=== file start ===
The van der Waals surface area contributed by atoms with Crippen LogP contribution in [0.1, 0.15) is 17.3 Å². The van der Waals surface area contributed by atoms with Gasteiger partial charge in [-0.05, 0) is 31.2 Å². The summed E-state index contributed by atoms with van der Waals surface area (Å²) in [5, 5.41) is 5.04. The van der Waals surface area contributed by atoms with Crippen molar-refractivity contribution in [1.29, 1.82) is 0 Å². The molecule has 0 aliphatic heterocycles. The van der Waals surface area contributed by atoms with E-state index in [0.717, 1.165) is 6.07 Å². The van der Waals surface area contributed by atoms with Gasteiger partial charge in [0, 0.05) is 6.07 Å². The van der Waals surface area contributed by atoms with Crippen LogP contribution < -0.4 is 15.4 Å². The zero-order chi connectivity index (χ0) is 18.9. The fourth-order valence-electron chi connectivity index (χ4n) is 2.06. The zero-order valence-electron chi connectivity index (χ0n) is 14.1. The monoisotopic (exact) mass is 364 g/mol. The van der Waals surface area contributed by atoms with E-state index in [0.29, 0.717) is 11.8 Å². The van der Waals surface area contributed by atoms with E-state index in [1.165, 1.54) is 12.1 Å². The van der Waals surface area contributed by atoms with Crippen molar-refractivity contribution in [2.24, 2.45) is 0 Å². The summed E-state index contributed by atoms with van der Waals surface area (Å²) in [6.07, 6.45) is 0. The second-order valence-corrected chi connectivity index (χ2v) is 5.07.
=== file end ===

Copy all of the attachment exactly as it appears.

The van der Waals surface area contributed by atoms with Crippen LogP contribution in [0.1, 0.15) is 17.3 Å². The van der Waals surface area contributed by atoms with Gasteiger partial charge in [-0.05, 0) is 31.2 Å². The summed E-state index contributed by atoms with van der Waals surface area (Å²) in [5, 5.41) is 5.04. The van der Waals surface area contributed by atoms with Crippen molar-refractivity contribution in [1.29, 1.82) is 0 Å². The molecule has 0 aliphatic heterocycles. The van der Waals surface area contributed by atoms with E-state index in [0.717, 1.165) is 6.07 Å². The van der Waals surface area contributed by atoms with Gasteiger partial charge in [0, 0.05) is 6.07 Å². The van der Waals surface area contributed by atoms with Crippen LogP contribution < -0.4 is 15.4 Å². The zero-order chi connectivity index (χ0) is 18.9. The fourth-order valence-electron chi connectivity index (χ4n) is 2.06. The zero-order valence-electron chi connectivity index (χ0n) is 14.1. The monoisotopic (exact) mass is 364 g/mol. The van der Waals surface area contributed by atoms with E-state index in [0.29, 0.717) is 11.8 Å². The van der Waals surface area contributed by atoms with E-state index in [1.165, 1.54) is 12.1 Å². The van der Waals surface area contributed by atoms with Crippen molar-refractivity contribution in [2.24, 2.45) is 0 Å². The summed E-state index contributed by atoms with van der Waals surface area (Å²) in [6.07, 6.45) is 0. The second-order valence-corrected chi connectivity index (χ2v) is 5.07.